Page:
“If they claim a turtle, they will collect her eggs to sell... they believe the eggs have health benefits, like they can cure cancer,” said Norman. “They can sell one nest of eggs for about $500.”
When the volunteers claim the turtles, they too collect the eggs, but they bring them back to a protected hatchery where they rebuild the nests to match the size and shape of the nests their mothers had built back on the beach.
“The mothers are in a trance-like state when they are digging the hole,” said Norman, “so while she’s burying her eggs, we hurry and measure . . . and take notes so we can recreate it as exactly as possible.”
One adult female turtle can nest up to four times a season, and each nest will have 50 to 60 eggs, although not all of the eggs are fertile, Norman noted.
Norman spent one month volunteering with La Tortuga Feliz in summer 2009.
The opportunity to work at the National Tiger Sanctuary (www.nationaltigersanctuary.org) in Branson presented itself last year when Norman was a student at St. Louis Community College-Meramec. He gave a presentation on his work with the sea turtles in Costa Rica, and a fellow student turned out to be the intern coordinator at the tiger sanctuary.
He spent five weeks this May working at the sanctuary, “a not-for-profit organization established in 2000 to create a safe and protected environment to connect with the diversity of creation,” according to its website.
Much of Norman’s work there included educating the public about the animals and how they came to live at the sanctuary.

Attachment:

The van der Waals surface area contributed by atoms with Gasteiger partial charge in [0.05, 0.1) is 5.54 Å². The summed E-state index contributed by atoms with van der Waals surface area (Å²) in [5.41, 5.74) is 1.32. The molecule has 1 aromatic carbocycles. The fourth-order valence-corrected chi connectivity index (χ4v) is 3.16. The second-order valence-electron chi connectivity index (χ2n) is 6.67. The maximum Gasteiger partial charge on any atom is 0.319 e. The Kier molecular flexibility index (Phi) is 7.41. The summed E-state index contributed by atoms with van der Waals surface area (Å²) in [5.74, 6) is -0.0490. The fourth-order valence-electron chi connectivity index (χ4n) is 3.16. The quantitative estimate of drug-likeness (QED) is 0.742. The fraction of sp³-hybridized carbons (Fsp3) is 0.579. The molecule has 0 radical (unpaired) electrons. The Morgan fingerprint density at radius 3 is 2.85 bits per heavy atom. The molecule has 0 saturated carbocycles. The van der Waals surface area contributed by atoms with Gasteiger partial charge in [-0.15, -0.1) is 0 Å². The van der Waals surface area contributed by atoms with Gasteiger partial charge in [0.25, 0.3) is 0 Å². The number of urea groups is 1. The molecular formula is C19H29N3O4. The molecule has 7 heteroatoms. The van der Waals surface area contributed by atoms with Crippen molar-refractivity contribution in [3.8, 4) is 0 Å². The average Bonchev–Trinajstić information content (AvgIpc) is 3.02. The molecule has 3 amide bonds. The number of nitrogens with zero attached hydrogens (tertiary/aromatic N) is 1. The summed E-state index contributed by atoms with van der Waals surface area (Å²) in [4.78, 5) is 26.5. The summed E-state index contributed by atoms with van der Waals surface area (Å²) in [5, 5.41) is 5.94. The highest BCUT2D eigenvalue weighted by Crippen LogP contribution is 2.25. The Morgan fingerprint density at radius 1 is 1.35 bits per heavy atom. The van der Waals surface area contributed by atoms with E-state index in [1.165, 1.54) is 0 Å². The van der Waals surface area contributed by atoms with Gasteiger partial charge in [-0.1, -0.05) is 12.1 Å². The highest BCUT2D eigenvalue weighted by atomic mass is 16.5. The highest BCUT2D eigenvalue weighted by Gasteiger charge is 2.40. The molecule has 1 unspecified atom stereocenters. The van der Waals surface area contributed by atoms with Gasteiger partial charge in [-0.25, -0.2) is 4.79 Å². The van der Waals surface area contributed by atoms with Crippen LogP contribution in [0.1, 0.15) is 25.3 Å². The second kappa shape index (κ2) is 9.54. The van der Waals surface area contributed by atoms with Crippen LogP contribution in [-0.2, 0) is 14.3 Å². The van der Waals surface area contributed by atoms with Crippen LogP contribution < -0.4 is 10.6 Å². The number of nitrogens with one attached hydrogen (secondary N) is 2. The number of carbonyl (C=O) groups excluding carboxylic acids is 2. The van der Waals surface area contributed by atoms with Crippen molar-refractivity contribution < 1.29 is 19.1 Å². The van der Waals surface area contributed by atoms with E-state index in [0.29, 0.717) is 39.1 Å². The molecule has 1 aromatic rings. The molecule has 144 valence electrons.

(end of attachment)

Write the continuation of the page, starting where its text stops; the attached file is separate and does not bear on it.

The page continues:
The animals are mostly rescues, some from entertainment shows or circuses but many from regular people who had purchased them as pets when they were still babies and seemed manageable enough. Then they grew.
“So they either try to find a place to take them, like a sanctuary, or they sell them on the black market,” said Norman.
These animals can bring as much as $50,000 and up, he said.
“They sell every part of it — the eyes, skin, whiskers, meat...”
Norman said big cats like these cannot be released back into the wild for several reasons. First, there is very little wild left because their habitats have been cut down or destroyed.
Still, these wild animals are dangerous to humans, which Norman would illustrate in the education tours by showing people a cracked bowling ball that one of the tigers had played with in his mouth like a jawbreaker.
The sanctuary in Branson goes through about 180 pounds of food a day feeding all of the big cats, said Norman. Each one eats 6 to 7 pounds a day in the summer and even more, over 10 pounds, in the winter.
The food is never processed or roadkill, and never frozen.
In addition to educational awareness tours, the sanctuary offers feeding tours where people can watch the staff feed the animals. Depending on what they are eating, you can hear the bones crunching, Norman noted.